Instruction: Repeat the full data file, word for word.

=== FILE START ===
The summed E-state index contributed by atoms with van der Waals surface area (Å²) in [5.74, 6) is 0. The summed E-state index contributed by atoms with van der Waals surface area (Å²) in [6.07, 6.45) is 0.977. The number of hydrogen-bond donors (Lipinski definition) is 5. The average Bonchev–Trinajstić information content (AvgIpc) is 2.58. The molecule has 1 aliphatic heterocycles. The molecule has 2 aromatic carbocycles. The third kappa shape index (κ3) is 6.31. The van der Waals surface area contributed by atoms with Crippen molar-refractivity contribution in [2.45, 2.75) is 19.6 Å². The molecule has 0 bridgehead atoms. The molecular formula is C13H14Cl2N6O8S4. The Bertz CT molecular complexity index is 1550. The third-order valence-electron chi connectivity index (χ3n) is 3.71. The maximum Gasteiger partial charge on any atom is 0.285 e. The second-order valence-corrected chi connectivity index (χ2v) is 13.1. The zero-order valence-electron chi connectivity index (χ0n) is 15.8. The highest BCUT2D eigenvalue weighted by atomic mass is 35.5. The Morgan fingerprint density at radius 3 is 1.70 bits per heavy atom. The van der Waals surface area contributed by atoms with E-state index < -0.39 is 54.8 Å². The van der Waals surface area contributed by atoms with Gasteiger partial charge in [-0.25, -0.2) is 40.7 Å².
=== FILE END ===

The summed E-state index contributed by atoms with van der Waals surface area (Å²) in [5.74, 6) is 0. The summed E-state index contributed by atoms with van der Waals surface area (Å²) in [6.07, 6.45) is 0.977. The number of hydrogen-bond donors (Lipinski definition) is 5. The average Bonchev–Trinajstić information content (AvgIpc) is 2.58. The molecule has 1 aliphatic heterocycles. The molecule has 2 aromatic carbocycles. The third kappa shape index (κ3) is 6.31. The van der Waals surface area contributed by atoms with Crippen molar-refractivity contribution in [2.45, 2.75) is 19.6 Å². The molecule has 0 bridgehead atoms. The molecular formula is C13H14Cl2N6O8S4. The Bertz CT molecular complexity index is 1550. The third-order valence-electron chi connectivity index (χ3n) is 3.71. The maximum Gasteiger partial charge on any atom is 0.285 e. The second-order valence-corrected chi connectivity index (χ2v) is 13.1. The zero-order valence-electron chi connectivity index (χ0n) is 15.8. The highest BCUT2D eigenvalue weighted by atomic mass is 35.5. The Morgan fingerprint density at radius 3 is 1.70 bits per heavy atom. The van der Waals surface area contributed by atoms with E-state index < -0.39 is 54.8 Å². The van der Waals surface area contributed by atoms with Gasteiger partial charge in [-0.25, -0.2) is 40.7 Å².